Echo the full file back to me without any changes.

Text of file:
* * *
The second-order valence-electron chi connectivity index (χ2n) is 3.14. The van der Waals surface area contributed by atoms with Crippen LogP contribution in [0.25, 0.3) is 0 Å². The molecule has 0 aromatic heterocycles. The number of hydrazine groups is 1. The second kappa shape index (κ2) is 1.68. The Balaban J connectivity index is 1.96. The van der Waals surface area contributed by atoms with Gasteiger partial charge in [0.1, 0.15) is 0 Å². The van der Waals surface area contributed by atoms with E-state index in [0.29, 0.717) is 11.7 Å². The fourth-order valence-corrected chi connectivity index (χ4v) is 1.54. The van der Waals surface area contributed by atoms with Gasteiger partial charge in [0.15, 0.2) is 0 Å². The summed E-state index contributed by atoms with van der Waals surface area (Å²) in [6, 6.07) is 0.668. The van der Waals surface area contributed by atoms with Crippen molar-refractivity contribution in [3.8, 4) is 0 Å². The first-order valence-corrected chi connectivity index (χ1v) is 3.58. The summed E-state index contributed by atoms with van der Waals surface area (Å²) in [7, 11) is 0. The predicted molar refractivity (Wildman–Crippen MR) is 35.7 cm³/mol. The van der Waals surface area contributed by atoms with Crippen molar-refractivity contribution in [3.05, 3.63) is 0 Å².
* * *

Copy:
The second-order valence-electron chi connectivity index (χ2n) is 3.14. The van der Waals surface area contributed by atoms with Crippen LogP contribution in [0.25, 0.3) is 0 Å². The molecule has 0 aromatic heterocycles. The number of hydrazine groups is 1. The second kappa shape index (κ2) is 1.68. The Balaban J connectivity index is 1.96. The van der Waals surface area contributed by atoms with Gasteiger partial charge in [0.1, 0.15) is 0 Å². The van der Waals surface area contributed by atoms with E-state index in [0.29, 0.717) is 11.7 Å². The fourth-order valence-corrected chi connectivity index (χ4v) is 1.54. The van der Waals surface area contributed by atoms with Gasteiger partial charge in [0.15, 0.2) is 0 Å². The summed E-state index contributed by atoms with van der Waals surface area (Å²) in [6, 6.07) is 0.668. The van der Waals surface area contributed by atoms with Crippen molar-refractivity contribution in [3.8, 4) is 0 Å². The first-order valence-corrected chi connectivity index (χ1v) is 3.58. The summed E-state index contributed by atoms with van der Waals surface area (Å²) in [7, 11) is 0. The predicted molar refractivity (Wildman–Crippen MR) is 35.7 cm³/mol. The van der Waals surface area contributed by atoms with Crippen molar-refractivity contribution in [3.05, 3.63) is 0 Å².